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China saw 6.99 million college graduates in 2013,
as well as the toughest job season in history.
Reportedly, the number of college graduates
will grow in the next few years.
The figure, plus the new working-age population,
will make employment difficulties continue.
The Chinese Communist Party (CCP) officials have
alleged to face an unparalleled difficult job market.
What is the reason behind it?
Let's take a look at our report.
In 2013, China's college graduates had peaked
at 6.99 million, an increase of 190,000 over 2012.
In contrast, job offers are down by 15%.
2013 has become "the toughest employment year" in history.
Reportedly, the CCP senior Human Resources officials have
said in 2013, over 3 million college grads may not get a job.
Earlier on, media reported that by May, only 20% of
recent graduates in Shanghai found jobs.
In Beijing, the figure was less than 40%.
In Guangzhou, it was 30%, 10% below that in 2012.
An official survey shows that China's migrant workers
have reached over 260 million,
an increase in over 9.8 million in 2012.
Yet, only about 160 million of them are employed.
The survey indicates that in the next five years, China's
colleges will maintain its graduates size of 7 million.
By 2020, China's working-age population (20~59 years old)
will have peaked at 831 million.
Yin Weimin, the Human Resources Minister has openly
said that China's employment issue is difficult and
complex, which is unparalleled in the world.
Former Hong Kong news director of Ta Kung Pao and
Da Zhou Kan, Zhu Jianguo, comments.
He says China's tough job market is a result of
its current social and political system.
The system has eliminated self-employment enthusiasm
of private enterprises and of college graduates.
Zhu Jianguo: "The current economic deterioration is
related to its political system with Chinese characteristics.
The system cracks down on private enterprises,
but it entitles state-owned enterprises to privileges,
it is a political setback."
Zhu Jianguo says that 20 years have passed since the
CCP proposed to build an economy market in China.
Today, it has created a false market economy,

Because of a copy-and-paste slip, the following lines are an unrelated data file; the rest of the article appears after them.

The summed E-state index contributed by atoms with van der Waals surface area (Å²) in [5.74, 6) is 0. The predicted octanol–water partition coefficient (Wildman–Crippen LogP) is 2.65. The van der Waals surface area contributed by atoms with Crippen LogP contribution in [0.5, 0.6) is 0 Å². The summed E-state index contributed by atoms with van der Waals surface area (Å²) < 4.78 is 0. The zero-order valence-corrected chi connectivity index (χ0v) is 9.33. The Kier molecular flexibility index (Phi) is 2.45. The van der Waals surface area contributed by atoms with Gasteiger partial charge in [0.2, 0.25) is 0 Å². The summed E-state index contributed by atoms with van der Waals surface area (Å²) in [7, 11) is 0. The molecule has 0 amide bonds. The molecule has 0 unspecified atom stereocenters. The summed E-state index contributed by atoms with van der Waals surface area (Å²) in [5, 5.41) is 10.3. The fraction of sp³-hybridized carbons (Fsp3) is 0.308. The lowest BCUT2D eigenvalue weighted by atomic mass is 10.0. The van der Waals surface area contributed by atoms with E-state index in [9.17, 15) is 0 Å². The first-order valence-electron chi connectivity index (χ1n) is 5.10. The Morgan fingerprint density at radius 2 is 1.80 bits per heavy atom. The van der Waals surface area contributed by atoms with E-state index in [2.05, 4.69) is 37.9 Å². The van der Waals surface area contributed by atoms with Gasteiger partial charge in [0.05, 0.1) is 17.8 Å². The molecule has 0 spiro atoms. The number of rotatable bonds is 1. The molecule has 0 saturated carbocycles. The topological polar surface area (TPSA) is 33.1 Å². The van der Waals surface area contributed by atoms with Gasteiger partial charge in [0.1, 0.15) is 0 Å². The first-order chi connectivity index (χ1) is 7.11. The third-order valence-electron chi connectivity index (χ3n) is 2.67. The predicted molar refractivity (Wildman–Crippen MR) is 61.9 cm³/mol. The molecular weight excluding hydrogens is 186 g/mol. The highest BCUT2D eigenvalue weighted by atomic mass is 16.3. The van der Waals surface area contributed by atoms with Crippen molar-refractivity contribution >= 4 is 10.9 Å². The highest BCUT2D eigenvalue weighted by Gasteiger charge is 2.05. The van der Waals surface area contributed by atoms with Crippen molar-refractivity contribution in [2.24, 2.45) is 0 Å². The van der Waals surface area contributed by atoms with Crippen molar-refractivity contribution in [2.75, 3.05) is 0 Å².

which is corrupt and bureaucratically controlled.
Serious corruption has scared away
people's enterprising spirit.
A one-year effort in establishing a business earns
less than the gains pocketed from property speculation.
Zhu adds that China's harsh employment situation has
actually resulted from the CCP's delaying political reform.
Economist Duan Shaoyi thinks that a market economy
is the best economic system.
Yet, China's economic system still has a lot of problems.
Duan Shaoyi: "Overall, I think one of the reasons
behind current employment difficulty is that
state owned enterprise (SOE)
have been given too many privileges.
Private enterprise have lacked
equitable chances for their development."
Data from the China Association of Enterprises shows that
in 2012, total revenues generated by China's top 500
enterprises were about 45 trillion yuan.
It was equivalent to 95.3% of China's GDP in 2011.
About 82% of the revenue came from 310 SOEs.
Official data shows that in 2011, 117 central SOEs
contributed to nearly 43% of the total GDP.
Yet, the number of SOEs staff only accounts for
8.8% of the total employed population.
SOE executives' income has also exposed inequality.
In 2008, president of China National Offshore Oil Corp.
earned over 12 million yuan.
Southern Airlines, with an over 4.8-billion-yuan deficit,
gave its executives a 50% pay-rise.
In reality, the SOE privileges have led to low efficiency.
Internet access charges in China are several times
higher than that in developed countries.
Whilst the average broadband speed is only half.
The pre-tax price of refined oil sold by Petro China
and Sinopec are 31% higher than in western countries.
Yet, its mining cost is below 1/10 of the global norm.
Beijing-based Unirule Institute of Economics
has made an estimate.
In China's five areas of banking, petroleum,
telecommunications, railways and table salts,
the administrative monopoly has caused a loss
of social welfare of up to 1,910 billion yuan.
Zhu Jianguo: "The sad thing is that the authorities
just view tight job market as an economic issue.
They dare not face the reason behind it.
So this will only miss the last opportunity for treatment,
causing the society to collapse."
Zhu Jianguo adds that currently, Chinese society is riddled
with extreme unfairness, hostility and resentment.
Mass conflicts have continued to emerge nationwide.
He warns that this is heading for disaster.